supplier of the year, frozen sweetcorn

The listeria outbreak has been linked to frozen sweetcorn and other veg lines manufactured by supplier Greenyard in Hungary

Fruit & veg supplier Greenyard Frozen UK has recalled a raft of frozen veg products linked to a pan-European outbreak of listeria monocytogenes.

An FSA alert published yesterday evening revealed the supplier was voluntarily recalling 43 frozen veg SKUs, including sweetcorn and mixed veg, with best before dates ranging from 2019 to 2021.

The recall includes own label products sold by Tesco, Waitrose, Sainsbury’s, Lidl, Iceland, One Stop and Aldi, in addition to branded SKUs by Ross, Pinguin and Growers Pride.

It follows a ban on the marketing of all frozen veg products made at a Greenyard factory in Hungary (from August 2016 to June 2018) by the country’s food safety authorities last week.

Evidence of listeria in products manufactured at the factory dates back as far as 2015, according to the European Food Safety Authority. This suggested strains of the bug had persisted in the processing plant despite the cleaning and disinfection procedures that were carried out.

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After undertaking whole genome sequencing, Efsa this week confirmed its theory that frozen corn and possibly other frozen vegetables produced by the plant were the likely source of the outbreak.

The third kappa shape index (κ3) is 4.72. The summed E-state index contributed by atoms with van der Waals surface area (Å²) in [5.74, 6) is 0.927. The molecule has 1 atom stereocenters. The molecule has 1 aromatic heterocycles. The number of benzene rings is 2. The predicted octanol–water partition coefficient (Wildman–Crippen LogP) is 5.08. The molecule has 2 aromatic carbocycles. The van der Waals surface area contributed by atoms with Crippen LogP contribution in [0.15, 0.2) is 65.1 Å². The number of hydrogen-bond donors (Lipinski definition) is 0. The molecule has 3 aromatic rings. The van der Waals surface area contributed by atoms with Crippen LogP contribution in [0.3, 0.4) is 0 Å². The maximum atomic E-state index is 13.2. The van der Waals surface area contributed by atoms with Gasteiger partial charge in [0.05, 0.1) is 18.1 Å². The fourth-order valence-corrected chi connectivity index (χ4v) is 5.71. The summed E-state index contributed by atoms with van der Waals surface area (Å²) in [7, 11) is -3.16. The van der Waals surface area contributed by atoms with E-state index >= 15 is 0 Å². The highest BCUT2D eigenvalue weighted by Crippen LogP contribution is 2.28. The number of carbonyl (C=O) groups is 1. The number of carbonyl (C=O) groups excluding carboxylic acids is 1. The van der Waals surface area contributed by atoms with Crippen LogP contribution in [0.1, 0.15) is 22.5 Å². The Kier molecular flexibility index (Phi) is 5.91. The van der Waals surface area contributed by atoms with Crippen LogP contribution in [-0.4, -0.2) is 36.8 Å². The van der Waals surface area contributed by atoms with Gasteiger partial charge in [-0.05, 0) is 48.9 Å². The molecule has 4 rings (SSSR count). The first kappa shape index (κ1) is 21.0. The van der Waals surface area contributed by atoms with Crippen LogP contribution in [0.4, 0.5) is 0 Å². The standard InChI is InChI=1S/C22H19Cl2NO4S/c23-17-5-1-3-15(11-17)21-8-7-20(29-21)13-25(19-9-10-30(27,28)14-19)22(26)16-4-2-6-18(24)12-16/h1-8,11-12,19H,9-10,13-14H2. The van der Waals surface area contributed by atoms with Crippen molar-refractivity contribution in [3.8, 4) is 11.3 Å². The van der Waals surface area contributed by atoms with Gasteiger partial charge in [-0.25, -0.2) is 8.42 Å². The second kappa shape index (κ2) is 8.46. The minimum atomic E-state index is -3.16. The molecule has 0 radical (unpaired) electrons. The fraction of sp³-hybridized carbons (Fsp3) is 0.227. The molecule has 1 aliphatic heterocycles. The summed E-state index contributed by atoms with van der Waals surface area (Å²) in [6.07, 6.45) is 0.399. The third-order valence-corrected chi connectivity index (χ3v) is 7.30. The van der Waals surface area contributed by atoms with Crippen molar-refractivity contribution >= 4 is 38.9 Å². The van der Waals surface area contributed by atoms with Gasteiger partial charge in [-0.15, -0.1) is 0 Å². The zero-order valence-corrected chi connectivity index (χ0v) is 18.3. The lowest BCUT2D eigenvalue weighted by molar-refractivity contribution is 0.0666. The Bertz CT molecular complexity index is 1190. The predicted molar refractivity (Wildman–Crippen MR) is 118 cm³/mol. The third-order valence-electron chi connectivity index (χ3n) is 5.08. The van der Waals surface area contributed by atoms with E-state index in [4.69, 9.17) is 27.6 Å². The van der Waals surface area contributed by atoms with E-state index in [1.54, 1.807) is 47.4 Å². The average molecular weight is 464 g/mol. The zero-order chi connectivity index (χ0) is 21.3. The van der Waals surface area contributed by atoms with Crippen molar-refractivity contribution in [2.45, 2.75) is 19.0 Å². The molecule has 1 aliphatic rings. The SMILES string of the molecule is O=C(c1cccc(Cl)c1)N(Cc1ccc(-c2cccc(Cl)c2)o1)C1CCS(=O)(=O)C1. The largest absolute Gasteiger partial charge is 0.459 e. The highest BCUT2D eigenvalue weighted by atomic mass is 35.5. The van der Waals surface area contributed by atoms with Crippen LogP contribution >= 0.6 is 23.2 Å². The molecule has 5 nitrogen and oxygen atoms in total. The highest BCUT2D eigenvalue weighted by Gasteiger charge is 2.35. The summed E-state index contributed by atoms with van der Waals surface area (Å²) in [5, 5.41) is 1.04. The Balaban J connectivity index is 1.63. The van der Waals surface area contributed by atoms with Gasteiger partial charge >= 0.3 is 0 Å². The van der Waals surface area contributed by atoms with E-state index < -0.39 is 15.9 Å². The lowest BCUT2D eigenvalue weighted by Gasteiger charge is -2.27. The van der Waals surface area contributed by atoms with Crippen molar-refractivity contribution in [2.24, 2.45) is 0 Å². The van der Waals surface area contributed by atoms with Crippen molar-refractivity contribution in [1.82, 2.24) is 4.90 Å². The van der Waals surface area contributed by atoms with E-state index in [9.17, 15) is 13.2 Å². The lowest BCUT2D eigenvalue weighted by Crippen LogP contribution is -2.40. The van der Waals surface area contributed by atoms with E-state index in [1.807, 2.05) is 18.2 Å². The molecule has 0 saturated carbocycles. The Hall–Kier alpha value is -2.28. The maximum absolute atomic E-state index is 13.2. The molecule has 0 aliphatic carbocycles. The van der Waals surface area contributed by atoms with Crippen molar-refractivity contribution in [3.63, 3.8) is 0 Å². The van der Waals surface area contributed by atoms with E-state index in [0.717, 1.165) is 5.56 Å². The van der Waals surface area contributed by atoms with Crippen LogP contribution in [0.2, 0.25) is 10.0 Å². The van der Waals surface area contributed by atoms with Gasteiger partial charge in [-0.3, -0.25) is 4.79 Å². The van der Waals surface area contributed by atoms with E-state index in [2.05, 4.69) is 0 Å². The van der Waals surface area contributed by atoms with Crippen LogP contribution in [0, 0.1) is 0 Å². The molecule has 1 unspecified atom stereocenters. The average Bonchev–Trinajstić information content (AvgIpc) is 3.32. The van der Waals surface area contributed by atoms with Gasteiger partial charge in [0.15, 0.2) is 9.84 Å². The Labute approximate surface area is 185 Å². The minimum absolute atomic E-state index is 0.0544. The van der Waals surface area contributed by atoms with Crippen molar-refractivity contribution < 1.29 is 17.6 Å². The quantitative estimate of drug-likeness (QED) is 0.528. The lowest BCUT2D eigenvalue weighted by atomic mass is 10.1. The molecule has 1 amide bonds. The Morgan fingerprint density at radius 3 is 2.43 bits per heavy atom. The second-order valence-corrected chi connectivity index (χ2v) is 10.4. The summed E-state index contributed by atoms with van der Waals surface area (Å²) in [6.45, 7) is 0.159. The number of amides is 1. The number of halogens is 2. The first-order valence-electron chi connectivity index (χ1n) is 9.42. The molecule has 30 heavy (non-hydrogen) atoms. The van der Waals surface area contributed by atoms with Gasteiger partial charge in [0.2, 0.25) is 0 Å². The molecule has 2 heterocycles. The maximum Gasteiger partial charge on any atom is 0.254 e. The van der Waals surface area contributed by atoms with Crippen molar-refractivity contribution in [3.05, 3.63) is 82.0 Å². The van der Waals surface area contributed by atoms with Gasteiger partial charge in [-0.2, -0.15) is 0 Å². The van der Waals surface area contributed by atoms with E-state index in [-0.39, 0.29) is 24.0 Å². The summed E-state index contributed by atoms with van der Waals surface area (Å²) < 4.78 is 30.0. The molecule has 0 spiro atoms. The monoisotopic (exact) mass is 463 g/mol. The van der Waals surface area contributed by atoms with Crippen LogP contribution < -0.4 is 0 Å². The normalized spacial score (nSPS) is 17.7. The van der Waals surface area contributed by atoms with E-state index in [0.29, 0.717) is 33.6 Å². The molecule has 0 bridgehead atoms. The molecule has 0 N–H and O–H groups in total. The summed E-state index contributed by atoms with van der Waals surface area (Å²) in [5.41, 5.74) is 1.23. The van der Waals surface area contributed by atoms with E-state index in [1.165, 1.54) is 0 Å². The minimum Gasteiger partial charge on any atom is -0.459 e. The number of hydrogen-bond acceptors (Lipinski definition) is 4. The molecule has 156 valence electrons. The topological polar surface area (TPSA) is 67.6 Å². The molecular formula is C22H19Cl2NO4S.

Some 47 cases, including nine deaths, had been reported since 2015, Efsa said. The outbreak has affected Austria, Denmark, Finland, Sweden, and the UK, with a total of 11 cases traced to the UK and eight since the turn of the year, according to Public Health England.

In a statement, Greenyard said it had immediately taken “necessary actions” following the results of Efsa’s research.

“Our top priority is the recall initiative that we are taking to ensure that food safety is preserved. We take this very seriously,” it added. “We stopped our production in Hungary for in-depth review and will not restart before the root cause is found and eliminated.”

Dr Kathie Grant, the head of PHE’s Gastrointestinal Bacteria Reference Unit, said: “We have been working with partners to identify the cause of 11 cases of listeriosis dating back to 2015, which are part of a larger outbreak across Europe.

“Most people won’t have any symptoms of the infection or will only experience mild symptoms such as vomiting and diarrhoea, which usually pass within a few days without the need for treatment. More serious infection can develop in those with weakened immune systems or in vulnerable groups including babies, the elderly or pregnant women.

“The best way to prevent listeriosis is to practise good food hygiene. Along with the FSA, FSS and HPS, we are reminding people that most frozen vegetables, including sweetcorn, need to be cooked before eating. This includes if adding them to salads, smoothies or dips.”

Meanwhile, John Hyman, CEO of the British Frozen Food Federation stressed there was “no danger from eating frozen vegetables that are cooked properly”.

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